This should theoretically extend to overall access, too. Though Rabbit TV originally started out by limiting compatibility to Windows PCs and Macs, its move to a browser-based platform means that it can work on a Chromebook or Linux machine. There are also apps for iOS and Android — albeit with a twist: The apps aren’t standalone streamers, they require the Puffin mobile browser to playback video because of the Flash-based content available through the guide. The full version of Puffin is $4.00 and the free one only allows for Flash streaming during “off-peak” hours between 8AM-4PM. Since Rabbit TV is merely a guide, and not a true host, FreeCast has no control over what third-party content is in Flash and what isn’t. That said, Puffin is pretty efficient, but isn’t immune to lag and dropouts, which means there’s work to do to improve the mobile experience.


Rabbit TV’s detractors have been quick to judge it a scam, mainly because it doesn’t offer much — if anything — that isn’t already freely available on the web. The sentiment is understandable, but the criticism is still a little off the mark. If it were a scam, it would either not work as advertised at all or have extra hidden costs that quickly erode the notion of anything actually being “free”.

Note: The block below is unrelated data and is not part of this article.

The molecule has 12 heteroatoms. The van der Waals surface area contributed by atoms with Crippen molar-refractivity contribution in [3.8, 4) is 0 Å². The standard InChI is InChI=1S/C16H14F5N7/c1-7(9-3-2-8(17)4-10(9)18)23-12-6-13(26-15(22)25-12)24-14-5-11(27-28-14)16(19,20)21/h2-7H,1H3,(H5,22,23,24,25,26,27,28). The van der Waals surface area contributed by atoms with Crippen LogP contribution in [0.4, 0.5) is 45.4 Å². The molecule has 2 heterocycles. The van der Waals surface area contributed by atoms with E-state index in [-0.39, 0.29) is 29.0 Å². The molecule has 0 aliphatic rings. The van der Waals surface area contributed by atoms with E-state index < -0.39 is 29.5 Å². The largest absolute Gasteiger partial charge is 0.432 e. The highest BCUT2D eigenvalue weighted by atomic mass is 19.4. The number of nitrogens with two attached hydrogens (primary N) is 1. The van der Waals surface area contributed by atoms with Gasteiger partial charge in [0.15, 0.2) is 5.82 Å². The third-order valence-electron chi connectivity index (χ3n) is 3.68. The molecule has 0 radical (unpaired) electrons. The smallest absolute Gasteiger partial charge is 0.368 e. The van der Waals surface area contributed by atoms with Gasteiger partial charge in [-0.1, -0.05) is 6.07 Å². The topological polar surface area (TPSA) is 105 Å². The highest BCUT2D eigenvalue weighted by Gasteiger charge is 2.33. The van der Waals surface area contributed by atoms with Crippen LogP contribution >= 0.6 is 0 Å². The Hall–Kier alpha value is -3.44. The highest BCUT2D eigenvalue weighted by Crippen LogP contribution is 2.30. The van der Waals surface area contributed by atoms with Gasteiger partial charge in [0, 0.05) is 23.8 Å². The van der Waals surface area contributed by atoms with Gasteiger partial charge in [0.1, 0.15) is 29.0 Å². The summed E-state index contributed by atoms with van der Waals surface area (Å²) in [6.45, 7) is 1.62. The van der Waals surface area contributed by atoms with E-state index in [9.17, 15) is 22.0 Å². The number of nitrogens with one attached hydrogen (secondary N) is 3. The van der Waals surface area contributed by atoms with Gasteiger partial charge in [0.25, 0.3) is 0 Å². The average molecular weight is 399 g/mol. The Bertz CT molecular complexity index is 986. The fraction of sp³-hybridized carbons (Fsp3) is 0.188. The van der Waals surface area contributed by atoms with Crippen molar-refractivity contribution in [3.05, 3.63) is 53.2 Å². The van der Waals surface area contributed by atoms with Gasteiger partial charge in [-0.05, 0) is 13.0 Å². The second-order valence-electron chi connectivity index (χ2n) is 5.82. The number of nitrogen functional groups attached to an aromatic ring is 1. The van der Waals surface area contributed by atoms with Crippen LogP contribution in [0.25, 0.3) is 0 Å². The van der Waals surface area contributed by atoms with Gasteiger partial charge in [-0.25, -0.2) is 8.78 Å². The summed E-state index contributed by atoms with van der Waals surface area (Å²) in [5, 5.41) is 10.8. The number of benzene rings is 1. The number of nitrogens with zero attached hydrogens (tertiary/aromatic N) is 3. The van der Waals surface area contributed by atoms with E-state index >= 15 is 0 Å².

Other naysayers might also not like that the service doesn’t offer unique access to content that wouldn’t otherwise be available – at least beyond its fledgling network. It obviously doesn’t help that the company’s ads have been higher on rhetoric and vague references than actually explaining how the thing works. Not to mention they gloss over the fact it’s a $10 annual subscription after the first year’s up. But the bottom line is that it does do what it’s supposed to in that it brings streaming content from a number of sources onto a web browser.

There are, of course, some notable caveats to consider. Since Rabbit TV can only show movie content which is already freely available on the Internet, the selection is less-than-enticing. To get a feel for what you can expect, go visit Crackle and have a look at what it offers. Also, local TV station access from across the nation isn’t delivered as promised. There’s precious little available from New York, and Oregon isn’t represented at all.